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Author Notes: Pesto sauce is used to dress pasta and add flavour to soups such as minestrone. The most classic pesto dishes are trofie al pesto (twisted pasta, green beans and potatoes dressed with pesto sauce) and trenette col pesto (long flat pasta with pesto sauce). —woo wei-duan
Makes 300 ml
teaspoon coarse sea salt
grams basil leaves with stalks on, leaves and flowers removed and washed and dried
grams pine nuts, toasted
cup extra virgin olive oil, the nicest you can afford, preferably from Liguria
grams finely grated Parmigiano-Reggiano cheese
grams finely grated pecorino cheese, plus extra for serving
- In a mortar and pestle, grind the garlic with the sea salt until it forms a paste. Use the pestle to grind the garlic along the sides and don’t pound the mixture.
- When the garlic and salt has formed a puree, add the basil leaves. Continue to grind until the leaves start to break down.
- Next, add the pine nuts, continuing to grind until the mixture forms a paste.
- Remove the pesto from the mortar into a bowl and add the cheeses.
- Stir well with a wooden spoon.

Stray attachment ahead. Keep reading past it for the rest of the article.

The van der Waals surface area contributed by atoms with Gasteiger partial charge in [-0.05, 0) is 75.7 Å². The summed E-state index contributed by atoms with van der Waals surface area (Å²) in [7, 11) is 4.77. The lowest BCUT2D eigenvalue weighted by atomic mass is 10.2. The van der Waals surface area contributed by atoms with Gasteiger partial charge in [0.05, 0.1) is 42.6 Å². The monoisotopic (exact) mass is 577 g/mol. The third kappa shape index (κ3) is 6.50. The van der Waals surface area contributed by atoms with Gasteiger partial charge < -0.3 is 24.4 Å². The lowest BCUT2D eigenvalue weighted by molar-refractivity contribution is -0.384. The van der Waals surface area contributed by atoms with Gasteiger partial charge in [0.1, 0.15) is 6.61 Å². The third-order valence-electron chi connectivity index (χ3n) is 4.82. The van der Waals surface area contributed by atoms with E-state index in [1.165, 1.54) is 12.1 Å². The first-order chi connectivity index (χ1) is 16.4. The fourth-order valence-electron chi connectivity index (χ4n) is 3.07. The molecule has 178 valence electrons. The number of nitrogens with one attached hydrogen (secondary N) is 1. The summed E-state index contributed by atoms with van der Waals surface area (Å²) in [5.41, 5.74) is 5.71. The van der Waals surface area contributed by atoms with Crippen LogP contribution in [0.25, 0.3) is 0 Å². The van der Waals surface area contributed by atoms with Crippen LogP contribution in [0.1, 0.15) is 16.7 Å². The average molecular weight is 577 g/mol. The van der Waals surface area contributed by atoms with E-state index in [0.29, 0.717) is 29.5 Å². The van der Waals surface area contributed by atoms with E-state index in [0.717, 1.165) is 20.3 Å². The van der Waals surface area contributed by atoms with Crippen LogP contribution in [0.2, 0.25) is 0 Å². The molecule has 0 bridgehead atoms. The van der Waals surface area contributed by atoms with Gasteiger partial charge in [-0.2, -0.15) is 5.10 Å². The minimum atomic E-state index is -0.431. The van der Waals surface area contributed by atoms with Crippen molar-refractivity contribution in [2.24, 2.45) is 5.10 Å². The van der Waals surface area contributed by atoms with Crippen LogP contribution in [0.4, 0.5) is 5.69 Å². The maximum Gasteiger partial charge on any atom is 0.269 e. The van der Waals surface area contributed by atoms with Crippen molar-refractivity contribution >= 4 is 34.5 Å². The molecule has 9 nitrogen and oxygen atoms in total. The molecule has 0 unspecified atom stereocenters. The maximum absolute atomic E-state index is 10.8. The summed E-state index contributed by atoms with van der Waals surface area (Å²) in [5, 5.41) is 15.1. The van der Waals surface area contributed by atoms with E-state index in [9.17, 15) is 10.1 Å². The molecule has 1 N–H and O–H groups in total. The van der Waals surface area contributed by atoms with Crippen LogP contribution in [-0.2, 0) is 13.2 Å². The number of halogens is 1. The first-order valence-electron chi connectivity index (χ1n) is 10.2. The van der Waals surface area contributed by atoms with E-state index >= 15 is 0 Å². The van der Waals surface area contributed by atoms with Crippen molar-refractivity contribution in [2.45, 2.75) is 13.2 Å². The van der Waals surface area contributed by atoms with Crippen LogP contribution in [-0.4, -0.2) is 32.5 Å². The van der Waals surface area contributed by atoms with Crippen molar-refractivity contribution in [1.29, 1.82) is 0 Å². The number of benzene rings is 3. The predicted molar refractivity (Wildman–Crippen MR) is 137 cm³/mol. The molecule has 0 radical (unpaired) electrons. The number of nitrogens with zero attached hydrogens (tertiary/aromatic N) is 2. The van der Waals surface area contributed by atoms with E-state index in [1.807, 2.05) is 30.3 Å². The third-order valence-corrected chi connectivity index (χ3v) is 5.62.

- When well mixed, add the olive oil, 1 tablespoon at a time, stirring until it forms a sauce.
- Pesto can be placed in a clean, dry jar, covered with oil, and placed in the refrigerator for up to a week. It can also be frozen in cubes in an ice tray ready to add to a soup or pasta when needed.
- NOTES If you don’t want to use a mortar and pestle, you can also use a blender or food processor or a hand blender with good results. Just add in the same order as listed above, adding a few tablespoons of the olive oil with the garlic. Be careful not to over chop the pine nuts as you want the sauce to have a nice, slightly chunky texture. When combined, remove the pesto and place in a bowl. Stir in the cheeses using a wooden spoon. Then slowly add the remaining olive oil.